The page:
How to Quit Drinking and Make it Stick



In 2020 there are so many different options to help you stop drinking long-term, but that isn't always a good thing. It's the day and age of information overload! So, what is a midlife gal who has been drinking since she was a teenager do? Which option should she choose? 


First of all, take a deep breath in through your nose and exhale out through your mouth. I've got you! 


Second of all, you are not alone in feeling overwhelmed, along with the back-and-forth indecision of quitting; it's too much! I speak with women over 40 every day, fighting with themselves on not only how to stop but also if they need to. 


Let's end the fight together, shall we? 


In episode 126 of the To 50 and Beyond podcast, I talk about how to quit drinking and make it stick because I know how hard it is to maintain long-term sobriety. 



This photo was taken in 2009 right before my mom was going into surgery for Stage IV cancer. Like most of the photos I allowed anyone to take of me throughout my forties, I look forced to smile. I share this photo with you because it represents how I felt when I finally quit drinking in 2013, I felt lost and flat and miserable.


The reason I recorded this episode is to help women over 40 realize that the more time you spend trying to make alcohol "work", the less time you have to truly LIVE your life. I wish someone would have told me this back in 2009 - four years before I actually stopped drinking. 


The three things I talk about in this episode, which are essential in getting sober are: 


  1. Self-awareness. Being truthful to yourself before getting caught up in what you're going to tell everyone else. 
  2. Finding support and letting it out! Holding in how you feel about your drinking and your desire to quit will only prolong you quitting. There is no shame in getting sober.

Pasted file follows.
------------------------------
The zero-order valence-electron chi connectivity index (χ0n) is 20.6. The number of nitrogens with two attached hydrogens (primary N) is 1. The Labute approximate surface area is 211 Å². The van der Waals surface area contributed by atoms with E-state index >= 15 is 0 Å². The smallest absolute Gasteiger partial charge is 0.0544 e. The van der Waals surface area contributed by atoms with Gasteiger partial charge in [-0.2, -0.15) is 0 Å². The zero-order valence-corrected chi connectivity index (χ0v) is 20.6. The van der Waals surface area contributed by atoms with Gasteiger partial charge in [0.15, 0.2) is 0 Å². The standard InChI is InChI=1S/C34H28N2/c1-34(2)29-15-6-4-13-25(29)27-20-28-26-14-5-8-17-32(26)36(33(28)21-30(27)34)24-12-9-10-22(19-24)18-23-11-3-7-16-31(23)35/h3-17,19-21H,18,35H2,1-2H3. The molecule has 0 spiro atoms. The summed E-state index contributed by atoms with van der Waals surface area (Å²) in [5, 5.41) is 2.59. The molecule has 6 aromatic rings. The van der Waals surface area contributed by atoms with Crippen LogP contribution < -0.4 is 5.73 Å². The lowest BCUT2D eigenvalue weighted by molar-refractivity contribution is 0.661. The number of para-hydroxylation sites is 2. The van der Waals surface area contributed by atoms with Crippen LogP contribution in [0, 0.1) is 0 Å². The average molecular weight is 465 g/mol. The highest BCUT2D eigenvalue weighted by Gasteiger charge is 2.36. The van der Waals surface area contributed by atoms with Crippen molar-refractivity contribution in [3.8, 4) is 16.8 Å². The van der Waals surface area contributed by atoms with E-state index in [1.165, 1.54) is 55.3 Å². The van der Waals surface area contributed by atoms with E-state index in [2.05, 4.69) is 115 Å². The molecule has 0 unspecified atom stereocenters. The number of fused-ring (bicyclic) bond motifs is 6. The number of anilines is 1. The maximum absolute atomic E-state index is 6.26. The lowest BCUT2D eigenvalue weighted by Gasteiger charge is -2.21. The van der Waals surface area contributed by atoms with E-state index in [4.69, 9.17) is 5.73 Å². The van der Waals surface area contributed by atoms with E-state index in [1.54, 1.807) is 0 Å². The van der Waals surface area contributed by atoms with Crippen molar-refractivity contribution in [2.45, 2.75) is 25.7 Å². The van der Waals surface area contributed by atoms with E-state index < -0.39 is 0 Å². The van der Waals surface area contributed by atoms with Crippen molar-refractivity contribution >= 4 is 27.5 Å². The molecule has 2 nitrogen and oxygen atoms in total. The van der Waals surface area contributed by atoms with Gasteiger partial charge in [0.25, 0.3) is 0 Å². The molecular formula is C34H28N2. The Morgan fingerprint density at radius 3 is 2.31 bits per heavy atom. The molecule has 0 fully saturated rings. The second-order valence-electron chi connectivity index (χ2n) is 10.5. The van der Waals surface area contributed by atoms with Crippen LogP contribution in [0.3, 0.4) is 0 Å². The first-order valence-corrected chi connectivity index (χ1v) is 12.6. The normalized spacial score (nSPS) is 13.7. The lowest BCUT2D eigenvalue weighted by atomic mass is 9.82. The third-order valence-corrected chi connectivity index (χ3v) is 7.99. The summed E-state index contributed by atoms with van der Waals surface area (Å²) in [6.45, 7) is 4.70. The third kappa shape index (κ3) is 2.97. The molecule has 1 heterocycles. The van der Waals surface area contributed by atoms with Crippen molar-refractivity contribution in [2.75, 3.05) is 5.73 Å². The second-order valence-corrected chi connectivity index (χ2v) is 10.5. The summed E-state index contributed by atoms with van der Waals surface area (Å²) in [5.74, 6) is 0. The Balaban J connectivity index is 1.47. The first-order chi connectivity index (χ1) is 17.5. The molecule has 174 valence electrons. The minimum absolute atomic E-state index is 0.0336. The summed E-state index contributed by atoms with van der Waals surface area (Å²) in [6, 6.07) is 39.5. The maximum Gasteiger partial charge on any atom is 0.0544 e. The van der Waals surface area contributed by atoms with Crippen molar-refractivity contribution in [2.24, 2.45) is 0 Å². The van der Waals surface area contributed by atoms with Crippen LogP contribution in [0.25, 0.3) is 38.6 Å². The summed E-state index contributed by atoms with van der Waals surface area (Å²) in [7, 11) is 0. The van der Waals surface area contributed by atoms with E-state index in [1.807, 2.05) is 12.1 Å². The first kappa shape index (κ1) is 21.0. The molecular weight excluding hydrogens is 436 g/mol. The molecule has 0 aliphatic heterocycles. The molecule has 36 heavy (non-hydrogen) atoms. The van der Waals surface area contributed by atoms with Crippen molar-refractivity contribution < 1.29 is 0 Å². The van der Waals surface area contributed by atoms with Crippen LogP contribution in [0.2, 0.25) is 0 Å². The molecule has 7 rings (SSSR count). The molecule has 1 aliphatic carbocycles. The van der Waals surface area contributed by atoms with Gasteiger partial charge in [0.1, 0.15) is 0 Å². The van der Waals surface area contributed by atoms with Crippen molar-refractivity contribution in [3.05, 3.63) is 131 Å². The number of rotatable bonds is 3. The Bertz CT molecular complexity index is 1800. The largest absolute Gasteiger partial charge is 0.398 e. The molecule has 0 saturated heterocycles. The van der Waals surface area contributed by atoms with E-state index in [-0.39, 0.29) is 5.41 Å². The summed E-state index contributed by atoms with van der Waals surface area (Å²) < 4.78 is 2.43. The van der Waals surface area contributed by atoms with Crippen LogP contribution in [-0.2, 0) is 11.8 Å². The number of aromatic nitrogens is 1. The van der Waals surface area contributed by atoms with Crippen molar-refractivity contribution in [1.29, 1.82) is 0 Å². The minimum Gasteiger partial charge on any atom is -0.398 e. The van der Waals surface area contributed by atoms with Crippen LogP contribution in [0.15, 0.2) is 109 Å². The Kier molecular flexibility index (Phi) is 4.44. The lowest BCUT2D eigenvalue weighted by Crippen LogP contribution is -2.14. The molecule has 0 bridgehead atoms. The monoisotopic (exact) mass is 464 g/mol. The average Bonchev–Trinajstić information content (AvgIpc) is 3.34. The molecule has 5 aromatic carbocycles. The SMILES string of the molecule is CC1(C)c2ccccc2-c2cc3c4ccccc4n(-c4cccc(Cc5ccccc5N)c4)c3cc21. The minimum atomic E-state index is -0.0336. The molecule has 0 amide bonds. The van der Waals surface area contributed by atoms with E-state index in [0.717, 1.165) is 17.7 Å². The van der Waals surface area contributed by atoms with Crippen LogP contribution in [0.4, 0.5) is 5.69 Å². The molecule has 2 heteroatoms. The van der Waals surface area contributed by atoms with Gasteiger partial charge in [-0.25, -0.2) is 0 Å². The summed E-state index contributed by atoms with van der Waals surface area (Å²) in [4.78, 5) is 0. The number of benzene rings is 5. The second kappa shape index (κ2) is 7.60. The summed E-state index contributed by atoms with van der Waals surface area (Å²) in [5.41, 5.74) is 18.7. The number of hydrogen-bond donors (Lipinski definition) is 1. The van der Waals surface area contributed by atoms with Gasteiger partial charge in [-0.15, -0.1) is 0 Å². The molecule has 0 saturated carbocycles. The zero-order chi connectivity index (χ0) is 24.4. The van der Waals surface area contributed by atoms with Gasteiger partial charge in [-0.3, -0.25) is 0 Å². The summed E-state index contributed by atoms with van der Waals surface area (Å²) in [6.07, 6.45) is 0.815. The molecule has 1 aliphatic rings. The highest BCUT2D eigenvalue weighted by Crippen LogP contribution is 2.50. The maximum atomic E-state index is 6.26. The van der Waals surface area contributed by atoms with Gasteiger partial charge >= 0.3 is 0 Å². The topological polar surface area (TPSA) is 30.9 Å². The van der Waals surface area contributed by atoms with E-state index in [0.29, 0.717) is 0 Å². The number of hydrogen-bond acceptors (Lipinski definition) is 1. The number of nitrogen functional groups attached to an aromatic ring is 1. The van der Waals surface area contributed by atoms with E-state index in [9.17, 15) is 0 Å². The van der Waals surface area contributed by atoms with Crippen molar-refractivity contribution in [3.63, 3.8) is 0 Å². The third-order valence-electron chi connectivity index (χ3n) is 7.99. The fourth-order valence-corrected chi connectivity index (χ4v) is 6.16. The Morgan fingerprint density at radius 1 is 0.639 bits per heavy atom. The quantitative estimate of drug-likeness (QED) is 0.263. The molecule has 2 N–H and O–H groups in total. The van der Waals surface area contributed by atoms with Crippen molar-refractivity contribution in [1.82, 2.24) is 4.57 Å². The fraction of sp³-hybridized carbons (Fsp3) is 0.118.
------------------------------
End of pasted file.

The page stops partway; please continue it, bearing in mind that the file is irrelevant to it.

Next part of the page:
3. Finding a solution that works for YOU, not your friend or someone you follow on social media. Getting sober is personal even though we share the same thoughts and feelings; my recovery is not the same as yours.


When I quit drinking on August 11, 2013, I chose not to go to AA because I was too embarrassed. I never pictured myself talking openly to anyone except my family and friends about my desire not to drink. And, even in those conversations, I wasn't wholly vulnerable. 


AA was the only option I knew existed at the time - I wasn't educated on alcoholism and getting sober. It was never in my vision for myself, so why would I? 


In this day and age, you have so many different avenues that you can take - inpatient rehab, outpatient rehab, therapy, counseling, coaching, group programs, AA, and more, but how do you know which one will work for you? 


You have to take action and enroll in one option to learn if it works and if it doesn't, you change it up - immediately. There is a slippery slope when you force yourself into doing something because you want the outcome it promises, but you are not "feeling" the progress. 


You have the right to change daily, but you can't get to the outcome of sobriety if you don't take that first step. Please know that you will figure it out as you go, that's key in getting to Day One. 


If you are a woman over 40 and have been drinking since you were a teenager, it's time to give yourself the gift of letting go. 


Listen to the episode here.


If you are tired of waiting and want to start living life to you fullest ability without alcohol holding you back, please join Elevate today! 





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